She handed me a small packet of something. In my state, I didn’t even look at what it was. The girl dashed down the hallway as the boy shoved his fists in his pockets and walked away to “help” me. Just as I began to rush up to the top deck, Clara emerged holding onto the arm of a janitor who looked frantic with worry. His English was non-existent, but it seemed that he had some sort of walkie-talkie and had apparently used it to call the captain because, as she descended the steps, he suddenly appeared from around the bend in his full captain’s uniform. But seconds later, before we could even answer his first question (“had she been drinking?”) the ship’s doctor arrived, pulled by the Turkish girl, in boat shoes, swim trunks, and what appeared to be a t-shirt with Russian writing across the chest. He looked for all the world like Will Farrell.
The men stood around and asked questions in English, Greek, and Russian. Clara and I sat on a bench and tried to answer them while attending to the gushing head wound. I gently rubbed her back as she fuzzily tried to explain, through tears, what happened.
“Ouch! That hurts! You’re hurting me, Maureen!”
That was the thanks I got for attempting to save her life and giving her comfort. I chalked it up to divine justice for that moment of vanity.
Thankfully the doctor insisted we quit the chitchat and go into the health room so he could examine Clara’s head. As we walked away from the small crowd that had gathered to assist us, I remembered I was still holding the small package that the Turkish girl had given me.
“Opps! I almost forgot to give you your…” I looked down for the first time at what was in my then-outstretched hand: a 6-pack of condoms. Suddenly, the whole scene of the girl and the boy talking in low voices at 5am in an empty hallway blazed bright across my brain, taking on new and painfully obvious meaning.
“Thanks,” she spat as she glared at me and shoved the package in the crook of her tan arm. To this day, I feel awful about being so stupid and uncool that I accidentally embarrassed this kind prostitute.
Inside the health room, the doctor told me, in a heavy Russian accent, that the bleeding was slowing but that the wound was too large for him to “sew up” comfortably. He said that we should wait until we arrived at the next island to see a surgeon.
“Can she have 2 Advils?”
“Of course! She is a grown woman.”
It turned out that these were especially “fun” Advil, as Clara would later realize. Once they kicked in, Clara was loopier than a jumbo box of fruit loops but much drowsier. The doctor had instructed me to not let her sleep if she looked like she really wanted to, but if she was wide awake, it would be good for her to sleep. That sort of practical [read: ass-backwards] information was too complex for me, so I just crossed my fingers and let the girl doze off.
As I babysat her snoring body, I felt the ship rev up to nausea-inducing speeds. When Clara briefly rolled into consciousness, I attempted to lift her spirits by telling her that we were going faster just for her, to reach the far-out next island, faster. I was rewarded with a faint smile, followed by her eyes rolling into the back of her head.
The doctor knocked on our cabin door once we arrived at Paros. He tried to put Clara in a wheelchair, to which she replied: “I’m not a cripple!“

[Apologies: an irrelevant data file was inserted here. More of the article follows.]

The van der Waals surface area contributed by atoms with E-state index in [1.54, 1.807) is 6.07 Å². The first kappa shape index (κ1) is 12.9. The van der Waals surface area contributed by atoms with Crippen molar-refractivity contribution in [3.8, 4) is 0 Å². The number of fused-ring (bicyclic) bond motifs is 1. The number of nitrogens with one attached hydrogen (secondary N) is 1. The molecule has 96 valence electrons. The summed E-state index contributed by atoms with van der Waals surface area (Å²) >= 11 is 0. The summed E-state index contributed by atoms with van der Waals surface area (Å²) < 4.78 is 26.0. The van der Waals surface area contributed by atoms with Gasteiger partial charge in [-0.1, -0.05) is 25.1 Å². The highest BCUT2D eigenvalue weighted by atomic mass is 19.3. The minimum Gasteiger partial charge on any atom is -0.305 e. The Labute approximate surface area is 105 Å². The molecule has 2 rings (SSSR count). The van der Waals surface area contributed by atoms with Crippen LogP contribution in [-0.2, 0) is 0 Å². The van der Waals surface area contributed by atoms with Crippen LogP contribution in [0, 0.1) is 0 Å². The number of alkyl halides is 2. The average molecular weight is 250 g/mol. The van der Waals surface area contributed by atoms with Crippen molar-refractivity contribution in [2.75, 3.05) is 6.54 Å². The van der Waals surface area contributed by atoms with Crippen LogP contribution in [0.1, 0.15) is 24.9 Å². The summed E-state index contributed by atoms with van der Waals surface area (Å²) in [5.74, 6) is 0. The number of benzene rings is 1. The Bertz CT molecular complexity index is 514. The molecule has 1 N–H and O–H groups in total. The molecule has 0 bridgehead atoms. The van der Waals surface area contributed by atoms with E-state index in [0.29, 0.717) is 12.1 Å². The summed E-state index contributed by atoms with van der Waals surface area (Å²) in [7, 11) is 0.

The captain met us at the gangplank and escorted us off the boat before anyone else had a chance. We were met on the port by the governor(?)/president(?)/king(?) of the island, bedecked in a blazer covered in a plethora of dazzling military-esque decorations and awards, who we were told would personally escort us by car to the hospital. It was at this time that the beach-cover-up clad Clara squinted into the baked sun of the distance and said: “Is THAT it?”
The hospital, which was about as big as my house, was approximately 2.5 blocks away. Clara then proceeded to say something very rude about not being a cripple to the king of the island, after which we set forth on foot.
In the hospital, they insisted Clara stay the entire day while her head scans were processed. We doubted that the man in tennis shoes, jeans, and an NYC T-shirt was even really a doctor, so we declined and said we would prefer she was given stitches now and we would return for the scans later in the day. I twiddled my thumbs while she clutched her little pillow to avoid crying from the pain of a quilt being made on her face.
We learned later that Clara should have received twenty-seven stitches. When she sat up, she had only seven black stitches across her forehead which made her look like Frankenstein.
“Its barely noticeable.” I said as rosily as possible.
Like any girl with a severe head wound and a moderate level concussion, Clara insisted we spend the day climbing rocks on the edge of the island that had great views of the cliffs and windmills. As I sat ostensibly staring into the sunset, I stole glances at my friend’s severely botched head and ever-darkening black eye thinking how thankful I was that fate chose Clara, instead of me, for this particular torment.
Even now, as I am writing this, I am still at a loss as to why Clara fainted and split her head open that night, rather than me. We had the same amount of sunburn and dehydration. What saved me? And my mind always comes back to my grandma’s old wives tale that drove me to slather my body in white vinegar the night before. I said as much to Clara on the airplane back to London.
“You’re gross. But whatever you say, French fry girl.”
Some people never learn.